TTG has explicitly claimed that BttFtG is aimed at a casual gamer audience, and BttF fans, not really hard core adventure fans. And I'm fine with that; if that's the goal, the game doesn't need to be hard. Guide players, give them hints, be friendly, and make it an experience worth clicking through. Easy gameplay can be fun even to experienced players as long as it's designed well.
If the goal is to make it "simple" and "accessible", seeing how there are a lot of bugs and glitches getting in the way of that which are also quite easy to reproduce accidentally, such as the missing spray can, and not to mention some ridiculous interface designs (e.g. the full-screen inventory that can't even display all items at once for easier access), it's easy to conclude that not much thought went into making this accessible, or the thought went in the wrong direction.
Seeing how I, as an experienced adventure gamer, was stumped by some bugs, such as the invisible spray can, or that part in the guitar duel (There's a chance that Leech does the very same jump that you need to do to make him lose, but if he does it, nothing happens, so had I not planned to do the jump anyway and expected this to be a bug, I'd have concluded that jumping won't finish him off.), I don't know how that fits with the whole "adventure games for casual players" and "accessibility" philosophy.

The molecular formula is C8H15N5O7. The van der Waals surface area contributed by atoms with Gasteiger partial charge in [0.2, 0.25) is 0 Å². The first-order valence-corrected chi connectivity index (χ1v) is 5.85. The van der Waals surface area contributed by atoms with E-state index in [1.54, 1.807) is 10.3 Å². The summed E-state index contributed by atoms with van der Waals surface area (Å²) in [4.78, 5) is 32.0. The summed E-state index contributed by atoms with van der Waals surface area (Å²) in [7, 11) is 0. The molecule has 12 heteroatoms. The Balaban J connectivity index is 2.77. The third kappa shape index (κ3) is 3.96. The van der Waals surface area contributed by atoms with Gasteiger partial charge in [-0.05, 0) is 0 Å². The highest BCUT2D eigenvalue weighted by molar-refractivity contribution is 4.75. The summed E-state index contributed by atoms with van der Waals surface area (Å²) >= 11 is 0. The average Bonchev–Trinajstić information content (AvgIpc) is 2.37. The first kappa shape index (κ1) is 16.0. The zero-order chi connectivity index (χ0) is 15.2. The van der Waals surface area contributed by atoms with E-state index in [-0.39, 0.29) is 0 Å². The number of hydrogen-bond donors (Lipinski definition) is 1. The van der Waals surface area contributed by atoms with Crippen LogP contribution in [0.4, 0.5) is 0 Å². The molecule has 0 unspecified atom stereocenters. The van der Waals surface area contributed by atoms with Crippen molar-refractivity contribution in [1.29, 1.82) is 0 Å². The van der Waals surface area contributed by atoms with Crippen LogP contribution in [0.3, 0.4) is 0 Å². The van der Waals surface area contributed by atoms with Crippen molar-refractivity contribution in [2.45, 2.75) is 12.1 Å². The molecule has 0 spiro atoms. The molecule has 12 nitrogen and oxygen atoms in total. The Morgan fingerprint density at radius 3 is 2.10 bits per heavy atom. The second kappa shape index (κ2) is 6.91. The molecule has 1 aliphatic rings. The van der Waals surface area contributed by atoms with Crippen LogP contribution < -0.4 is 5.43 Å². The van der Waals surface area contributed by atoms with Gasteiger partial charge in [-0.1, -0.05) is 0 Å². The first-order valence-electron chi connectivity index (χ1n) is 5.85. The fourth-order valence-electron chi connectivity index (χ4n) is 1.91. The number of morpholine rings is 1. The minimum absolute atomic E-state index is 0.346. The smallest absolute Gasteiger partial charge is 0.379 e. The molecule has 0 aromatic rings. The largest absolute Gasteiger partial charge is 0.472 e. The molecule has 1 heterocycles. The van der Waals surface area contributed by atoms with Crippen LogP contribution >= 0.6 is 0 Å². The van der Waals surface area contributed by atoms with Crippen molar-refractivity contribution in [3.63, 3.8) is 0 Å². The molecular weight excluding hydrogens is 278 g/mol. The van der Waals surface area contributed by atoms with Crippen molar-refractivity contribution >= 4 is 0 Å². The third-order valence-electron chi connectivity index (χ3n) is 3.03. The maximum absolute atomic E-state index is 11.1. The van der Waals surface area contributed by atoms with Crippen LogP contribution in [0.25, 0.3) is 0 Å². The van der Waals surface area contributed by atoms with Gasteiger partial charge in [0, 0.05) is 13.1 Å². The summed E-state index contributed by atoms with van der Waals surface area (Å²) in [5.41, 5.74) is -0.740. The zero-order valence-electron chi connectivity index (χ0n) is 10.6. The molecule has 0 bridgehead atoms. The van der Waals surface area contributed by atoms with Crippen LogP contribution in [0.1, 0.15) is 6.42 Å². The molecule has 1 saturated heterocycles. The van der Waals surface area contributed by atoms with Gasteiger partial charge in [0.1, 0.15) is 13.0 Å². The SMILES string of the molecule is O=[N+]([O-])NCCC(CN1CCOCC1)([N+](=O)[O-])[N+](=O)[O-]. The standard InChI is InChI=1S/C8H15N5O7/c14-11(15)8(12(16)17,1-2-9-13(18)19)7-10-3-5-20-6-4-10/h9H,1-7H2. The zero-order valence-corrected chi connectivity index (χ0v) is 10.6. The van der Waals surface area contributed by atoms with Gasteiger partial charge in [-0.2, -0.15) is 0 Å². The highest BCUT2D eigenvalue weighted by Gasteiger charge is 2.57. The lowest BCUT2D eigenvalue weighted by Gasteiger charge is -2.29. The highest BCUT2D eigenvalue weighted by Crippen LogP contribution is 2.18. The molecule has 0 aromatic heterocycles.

Also the complete lack of hotspots in some scenes made me think that the game got stuck in a cutscene, examples being the one where you need to press the panic button, and the part where you need to click on the window to open it when you're kissing Jennifer.
TTG, you have great voice actors, great animators (except for the guy who made Marty's walk), one of the greatest VG composers, great references, the BttF spirit and whatnot, and the story has a lot of potential too. When looking at all those things one can see that you really like doing this.
However, I'd like to see the same love and energy flowing into designing a user friendly interface, ironing out bugs and really trying to get casual gamers into (adventure) games by producing a good example of what it feels like to play a game.